You met Enrico Becuzzi, a player that we have previously written about, in qualifying for the San Benedetto a few weeks ago. What was it like to play against him?
– (Laughs) Well, he’s wonderful. In training, he is good but the game unlocks it for him. He is not used to winning matches and does not know how he should act when things go bad. He is a very nice guy though, says Motti.
What do you think should be improved on the Challenger tour in the future?
– Hospitality for the players should be improved significantly – it has been improved in recent years but there is still opportunity for more. Expenses need to be lessened for players to avoid such match-fixing, I mean, this is my job and I want to be able to have good conditions. I realize myself that Challenger players do not need to earn millions but still enough to be able to live a normal life. The pressure on the tour is very tough because you don’t want to lose in in the first round in a Challenger and thus not be making any money. I daily compete against players who are ranked within the top-150 in both single and doubles and the prize money in such a 250-tournament on the ATP level, where the level does not differ much from the Challenger, is striking. It’s not right. Something must be done.
Italy as a tennis nation has a bright future ahead with talented players like Matteo Donati (172), Gianluigi Quinzi (398), Stefano Napolitano (377) and Marco Cecchinato (99). Motti looks ahead at the bright future for the country in tennis.
– Donati is undoubtedly the one that has the most potential and he is also the one that is most consistent. Quinzi is very promising but he has had trouble finding the right coach and if he will only overcome the problem, it will end very well. Cecchinato is ranked within the top 100 today and is very talented.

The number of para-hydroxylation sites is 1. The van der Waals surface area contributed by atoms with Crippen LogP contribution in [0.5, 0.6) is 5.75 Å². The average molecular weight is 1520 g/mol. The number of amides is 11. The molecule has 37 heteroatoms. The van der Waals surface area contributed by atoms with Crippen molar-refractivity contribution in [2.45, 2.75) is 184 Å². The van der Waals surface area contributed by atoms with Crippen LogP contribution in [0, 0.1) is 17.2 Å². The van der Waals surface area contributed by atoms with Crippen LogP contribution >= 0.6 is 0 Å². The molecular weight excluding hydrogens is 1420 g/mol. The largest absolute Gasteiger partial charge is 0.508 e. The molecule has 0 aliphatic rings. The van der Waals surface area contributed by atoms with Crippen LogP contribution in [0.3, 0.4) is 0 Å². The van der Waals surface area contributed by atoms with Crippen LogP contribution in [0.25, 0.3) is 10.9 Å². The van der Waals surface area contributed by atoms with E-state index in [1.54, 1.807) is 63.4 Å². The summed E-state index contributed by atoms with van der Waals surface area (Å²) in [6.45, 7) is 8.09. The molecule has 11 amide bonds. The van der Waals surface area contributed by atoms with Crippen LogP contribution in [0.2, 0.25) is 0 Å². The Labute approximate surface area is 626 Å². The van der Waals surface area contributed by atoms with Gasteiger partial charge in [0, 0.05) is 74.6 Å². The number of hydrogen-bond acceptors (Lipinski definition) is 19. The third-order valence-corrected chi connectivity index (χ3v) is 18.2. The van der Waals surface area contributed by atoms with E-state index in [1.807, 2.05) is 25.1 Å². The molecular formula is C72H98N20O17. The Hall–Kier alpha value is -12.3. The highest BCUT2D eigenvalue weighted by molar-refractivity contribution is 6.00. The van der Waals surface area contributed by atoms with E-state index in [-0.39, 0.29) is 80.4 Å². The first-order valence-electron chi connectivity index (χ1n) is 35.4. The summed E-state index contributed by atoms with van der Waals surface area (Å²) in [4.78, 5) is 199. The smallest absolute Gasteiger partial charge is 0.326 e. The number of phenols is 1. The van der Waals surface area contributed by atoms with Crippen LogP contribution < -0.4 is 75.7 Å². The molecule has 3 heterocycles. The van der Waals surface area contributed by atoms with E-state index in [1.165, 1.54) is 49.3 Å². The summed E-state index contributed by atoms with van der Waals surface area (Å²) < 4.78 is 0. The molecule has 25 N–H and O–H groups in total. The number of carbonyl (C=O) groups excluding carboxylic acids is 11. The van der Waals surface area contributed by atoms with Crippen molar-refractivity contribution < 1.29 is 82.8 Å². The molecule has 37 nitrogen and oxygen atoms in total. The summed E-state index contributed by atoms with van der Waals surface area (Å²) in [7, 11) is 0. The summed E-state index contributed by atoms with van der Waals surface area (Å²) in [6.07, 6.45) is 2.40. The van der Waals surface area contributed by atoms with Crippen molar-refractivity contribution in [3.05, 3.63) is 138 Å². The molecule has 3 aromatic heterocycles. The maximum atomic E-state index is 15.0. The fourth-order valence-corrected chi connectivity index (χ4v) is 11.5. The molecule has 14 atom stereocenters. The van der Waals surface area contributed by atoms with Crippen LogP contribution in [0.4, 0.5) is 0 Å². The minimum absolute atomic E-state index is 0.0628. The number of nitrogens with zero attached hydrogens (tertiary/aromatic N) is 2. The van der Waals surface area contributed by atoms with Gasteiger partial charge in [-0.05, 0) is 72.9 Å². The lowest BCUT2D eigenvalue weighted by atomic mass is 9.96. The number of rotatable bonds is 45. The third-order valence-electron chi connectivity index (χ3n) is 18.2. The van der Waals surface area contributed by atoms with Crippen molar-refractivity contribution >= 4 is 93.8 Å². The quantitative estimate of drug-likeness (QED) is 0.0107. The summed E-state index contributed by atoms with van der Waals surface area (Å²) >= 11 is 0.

Paolo Lorenzi is considered a living legend on the challenger tour, what have you to say about him?
(Laughs) – Paolo is a good friend of mine and he’s very professional with his tennis. He trains very hard every day and is a player who has improved a lot over the years. He is a smart player who constantly thinks out on the court. I like Paolo a lot.
“The umpire was afraid.”
The Italian was just a few measly points from the win with Albert Ramos against the all-Swedish couple Brunstrom / Lindstedt in the first round. For a doubles specialist such as Motti, a win would mean a lot, not least financially when the prizes, as said, differ enormously on the ATP level as compared to the Challenger level where he is normally. Motti was mildly frustrated when he had the chance to describe yesterday’s situation.
– We have a ball as clear as day sitting on the line but the umpire chose to impose his call, despite all the players on the field agreeing that it is actually in. I didn’t know such mistakes occurred on the ATP tour. On the Futures and Challenger level, I can certainly understand it and some marks, regardless of level of umpires, can be very difficult to judge – but this was certainly not a mark in that category. The umpire was afraid during the match and felt the pressure. He was afraid to change the decision even though both Brunstrom and Lindstedt admitted afterwards that the mark was on the line. It should not be possible.
Motti traveled home to Italy a few hours after the interview was taking place for some well-needed rest and will compete at a challenger tournament in Biella next week. He lines up in the men’s doubles in Biella with Alessandro Giannessi.
Alessandro Motti suffered from food poisoning during the interview after he had eaten a pizza in the area the night before. We are very thankful that he took the time to speak with us. A lovely man, Alessandro Motti and we wish him best of luck in the future!